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CCH® BENEFITS — 12/08/09

Retirees’ Cost Burden For Retiree Medical Benefits Is Expanding: Survey

from Spencer’s Benefits Reports: Large U.S. employers continue to shift significant health coverage costs to retirees or cease sponsoring retiree health benefit programs altogether, according to Towers Perrin’s 2010 Retiree Health Care Cost Survey. At the same time, the survey also revealed that many employers are missing significant opportunities to deliver retiree benefit value while saving money and improving program effectiveness. For the survey, Towers Perrin obtained responses from 550 of the largest employers covering 10.3 million employees and dependents.

In 2010, surveyed employers’ total health benefit costs for retirees are projected to increase by 6% for pre-65 retirees, the same as the average cost increase anticipated for active employees and 4% for retirees older than 65, Towers Perrin said. Currently, only 45% of survey respondents subsidize retiree health care coverage in some form. That figure reflects a steady decline over the past 20 years, Towers Perrin noted. In addition, many employers have put caps on their premium subsidies and, since plan costs are now well in excess of those caps, many retirees now bear the full brunt of cost inflation.

“For retirees supported by investment returns or living on fixed incomes, 2009 was a time filled with deep concerns,” said Dave Guilmette, managing director of the Towers Perrin health and welfare practice. “In addition to their income concerns, many retirees face a special financial challenge: purchasing health care coverage. As employers pull away from subsidization of retiree health benefits, retirees—especially those who are not yet eligible for Medicare—are facing a significant financial burden.”

In addition, only 22% of companies participating in the Towers Perrin survey offer some sort of subsidized retiree coverage to new hires. Another 23% offer retirees access to a company-sponsored plan, but require participants to pay the full cost (no employer subsidy).

Among surveyed employers, the total annual cost for pre-65 retiree health coverage has increased 6% to $7,596 for a single retiree in 2010, compared to $5,184 for a single active employee. The 2010 cost for family coverage (for the increasing group of retirees that still have dependent children) is $19,596—nearly 31% more than comparable costs for family coverage for active employees.

In plans that still offer an employer subsidy, the subsidy covers less than half of the total cost, on average, and typically does not increase to keep up with inflation, Towers Perrin found. Pre-65 retirees’ share of the annual premium for self-only coverage is $3,984. To cover themselves plus one dependent these retirees pay $7,668, and to cover themselves plus family they pay $10,548. These costs are approximately three times higher than the cost share that their active employee counterparts pay for similar coverage. In addition to higher premium costs, pre-65 retirees are paying more toward their ongoing health care expenses due to cutbacks in benefit designs.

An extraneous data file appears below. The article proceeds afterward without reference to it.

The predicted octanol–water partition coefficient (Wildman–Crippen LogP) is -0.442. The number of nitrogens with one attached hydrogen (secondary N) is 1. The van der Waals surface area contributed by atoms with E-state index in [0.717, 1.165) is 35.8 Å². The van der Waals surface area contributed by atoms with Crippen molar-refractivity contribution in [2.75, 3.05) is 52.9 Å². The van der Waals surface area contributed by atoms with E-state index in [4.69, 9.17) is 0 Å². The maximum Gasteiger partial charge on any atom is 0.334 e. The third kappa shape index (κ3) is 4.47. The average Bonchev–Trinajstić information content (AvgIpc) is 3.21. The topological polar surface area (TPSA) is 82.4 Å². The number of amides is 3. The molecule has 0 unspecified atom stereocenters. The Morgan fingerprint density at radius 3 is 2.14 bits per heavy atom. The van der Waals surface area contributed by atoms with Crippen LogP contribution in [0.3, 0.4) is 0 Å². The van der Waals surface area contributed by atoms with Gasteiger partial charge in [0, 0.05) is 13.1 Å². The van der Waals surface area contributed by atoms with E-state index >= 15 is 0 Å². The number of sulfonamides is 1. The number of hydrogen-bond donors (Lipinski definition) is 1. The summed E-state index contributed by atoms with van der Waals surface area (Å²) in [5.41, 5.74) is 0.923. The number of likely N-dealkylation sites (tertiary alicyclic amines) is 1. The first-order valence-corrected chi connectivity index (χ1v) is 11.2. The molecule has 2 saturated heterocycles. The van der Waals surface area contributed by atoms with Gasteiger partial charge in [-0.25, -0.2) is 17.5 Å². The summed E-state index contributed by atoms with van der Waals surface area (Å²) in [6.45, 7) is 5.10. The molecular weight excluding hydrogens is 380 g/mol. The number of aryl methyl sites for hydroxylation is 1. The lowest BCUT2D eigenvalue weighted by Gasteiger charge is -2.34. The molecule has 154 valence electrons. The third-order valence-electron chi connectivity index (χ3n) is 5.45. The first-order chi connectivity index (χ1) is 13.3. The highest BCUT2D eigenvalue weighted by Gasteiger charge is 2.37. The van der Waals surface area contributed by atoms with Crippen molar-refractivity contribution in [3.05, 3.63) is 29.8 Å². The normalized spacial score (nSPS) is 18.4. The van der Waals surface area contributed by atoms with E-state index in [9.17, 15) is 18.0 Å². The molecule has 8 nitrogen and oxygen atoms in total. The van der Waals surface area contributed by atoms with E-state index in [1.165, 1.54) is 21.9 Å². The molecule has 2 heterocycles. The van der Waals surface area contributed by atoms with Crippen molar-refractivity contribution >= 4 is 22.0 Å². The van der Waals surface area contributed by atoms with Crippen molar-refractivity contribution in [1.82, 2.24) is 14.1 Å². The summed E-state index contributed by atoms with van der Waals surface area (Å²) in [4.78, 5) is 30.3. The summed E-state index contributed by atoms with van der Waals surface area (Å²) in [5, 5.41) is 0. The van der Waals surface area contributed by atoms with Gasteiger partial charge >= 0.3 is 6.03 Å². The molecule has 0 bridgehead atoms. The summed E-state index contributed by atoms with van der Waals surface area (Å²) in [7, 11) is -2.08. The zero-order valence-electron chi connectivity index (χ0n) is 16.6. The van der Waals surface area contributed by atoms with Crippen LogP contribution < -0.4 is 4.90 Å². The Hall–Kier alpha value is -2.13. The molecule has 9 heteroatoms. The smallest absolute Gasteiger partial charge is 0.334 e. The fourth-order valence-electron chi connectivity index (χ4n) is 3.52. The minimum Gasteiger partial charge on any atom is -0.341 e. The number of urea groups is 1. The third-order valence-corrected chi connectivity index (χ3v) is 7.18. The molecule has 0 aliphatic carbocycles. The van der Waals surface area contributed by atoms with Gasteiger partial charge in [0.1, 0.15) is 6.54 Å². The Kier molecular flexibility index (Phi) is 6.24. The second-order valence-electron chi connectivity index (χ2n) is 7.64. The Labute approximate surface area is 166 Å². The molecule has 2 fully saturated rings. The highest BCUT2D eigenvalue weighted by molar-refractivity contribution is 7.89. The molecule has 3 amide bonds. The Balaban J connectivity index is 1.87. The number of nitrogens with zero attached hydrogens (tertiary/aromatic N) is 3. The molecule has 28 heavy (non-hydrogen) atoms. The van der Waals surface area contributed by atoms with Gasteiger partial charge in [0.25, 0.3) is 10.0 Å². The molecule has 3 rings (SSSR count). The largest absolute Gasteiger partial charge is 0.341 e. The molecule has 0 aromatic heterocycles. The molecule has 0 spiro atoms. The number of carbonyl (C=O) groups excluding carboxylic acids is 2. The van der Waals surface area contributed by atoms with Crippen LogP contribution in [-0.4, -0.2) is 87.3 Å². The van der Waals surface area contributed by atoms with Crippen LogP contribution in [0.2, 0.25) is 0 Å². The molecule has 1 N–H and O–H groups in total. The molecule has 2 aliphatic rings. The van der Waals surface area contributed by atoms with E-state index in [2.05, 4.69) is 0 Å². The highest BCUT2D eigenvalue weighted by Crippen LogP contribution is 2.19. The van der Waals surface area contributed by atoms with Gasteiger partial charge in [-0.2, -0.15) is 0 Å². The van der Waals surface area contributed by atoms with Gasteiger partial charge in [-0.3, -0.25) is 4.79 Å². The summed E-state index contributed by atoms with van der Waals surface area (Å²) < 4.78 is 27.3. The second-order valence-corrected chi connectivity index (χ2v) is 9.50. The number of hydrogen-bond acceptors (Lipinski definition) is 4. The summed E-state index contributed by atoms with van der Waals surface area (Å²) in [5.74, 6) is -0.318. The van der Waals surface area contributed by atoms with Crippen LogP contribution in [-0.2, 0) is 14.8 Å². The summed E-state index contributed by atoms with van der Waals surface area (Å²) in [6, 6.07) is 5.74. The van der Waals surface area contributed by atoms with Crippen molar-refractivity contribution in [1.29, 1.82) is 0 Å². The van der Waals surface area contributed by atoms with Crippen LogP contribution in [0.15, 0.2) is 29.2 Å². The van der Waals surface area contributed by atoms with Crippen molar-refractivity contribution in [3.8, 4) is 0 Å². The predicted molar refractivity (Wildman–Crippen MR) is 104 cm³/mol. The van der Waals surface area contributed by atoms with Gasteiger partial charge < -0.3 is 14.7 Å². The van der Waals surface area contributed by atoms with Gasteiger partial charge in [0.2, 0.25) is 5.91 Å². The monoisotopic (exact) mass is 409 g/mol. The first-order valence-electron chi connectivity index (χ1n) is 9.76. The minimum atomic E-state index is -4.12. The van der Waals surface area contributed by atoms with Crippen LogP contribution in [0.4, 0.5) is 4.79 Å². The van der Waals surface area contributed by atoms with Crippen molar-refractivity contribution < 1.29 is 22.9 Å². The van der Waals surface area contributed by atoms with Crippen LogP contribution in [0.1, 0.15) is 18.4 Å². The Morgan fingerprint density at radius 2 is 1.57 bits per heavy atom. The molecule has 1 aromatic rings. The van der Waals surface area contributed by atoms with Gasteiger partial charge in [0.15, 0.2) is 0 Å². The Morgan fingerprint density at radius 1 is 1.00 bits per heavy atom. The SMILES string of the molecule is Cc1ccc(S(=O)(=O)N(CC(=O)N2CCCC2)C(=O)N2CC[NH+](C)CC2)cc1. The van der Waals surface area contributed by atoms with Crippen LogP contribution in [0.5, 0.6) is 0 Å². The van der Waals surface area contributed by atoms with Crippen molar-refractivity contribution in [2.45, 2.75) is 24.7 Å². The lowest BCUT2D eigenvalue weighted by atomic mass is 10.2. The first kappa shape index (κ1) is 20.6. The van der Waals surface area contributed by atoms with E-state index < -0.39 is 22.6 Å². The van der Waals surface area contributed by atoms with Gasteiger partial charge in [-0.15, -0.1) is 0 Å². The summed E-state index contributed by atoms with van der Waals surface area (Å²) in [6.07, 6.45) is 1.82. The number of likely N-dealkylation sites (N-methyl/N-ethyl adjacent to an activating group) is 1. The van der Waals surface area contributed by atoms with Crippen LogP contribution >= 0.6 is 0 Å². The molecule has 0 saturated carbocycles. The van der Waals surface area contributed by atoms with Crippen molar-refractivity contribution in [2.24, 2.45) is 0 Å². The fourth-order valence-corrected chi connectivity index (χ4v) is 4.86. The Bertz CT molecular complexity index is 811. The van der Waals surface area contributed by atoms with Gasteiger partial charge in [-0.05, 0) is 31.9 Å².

For retirees older than 65, the cost of individual plans will increase an average of 4%, to $3,840, while the cost of plans covering a retiree plus one dependent will increase to $7,848. These cost increases do not take into account the fact that a number of employers have eliminated prescription drug coverage or substantially reduced benefits to contain cost increases. With employer subsidies once again significantly lower than those for active employees, retirees pay more than half of the annual premium cost—resulting in contributions that are, on average, double what these retirees would pay as active employees.

“Today’s focus on cutting costs, and concerns about the outcome of health care reform, are compelling many employers to look at their overall retirement benefit proposition—including retiree medical programs,” said Dave Osterndorf, chief actuary of Towers Perrin’s health and welfare practice. “In fact, many employers have already exited their role as plan sponsor for retiree medical benefits. Only about one in three survey respondents are offering subsidized retiree medical benefits to their current active employees. Among those that currently sponsor programs, 10% are planning to exit, and 20% are seriously considering this option for the future.”

Towers Perrin suggests that “many employers are missing significant opportunities to deliver retiree benefit value while saving money and improving program effectiveness.” For example, employers could offer active employees the opportunity to save for retiree medical expenses through health savings accounts (HSAs) or through retiree medical savings accounts (RMSAs) established with health reimbursement arrangement (HRA) balances. Only 31% of employers surveyed currently offer an HSA and another 21% plan to offer one in 2010, while 9% offer an RMSA. Of course, both of these financial “tools” are tied to high deductible health plans which may lead employees to deplete those accounts before retirement simply to cover unpaid medical expenses.

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For more information on this and related topics, consult the CCH Pension Plan Guide, CCH Employee Benefits Management, and Spencer's Benefits Reports.

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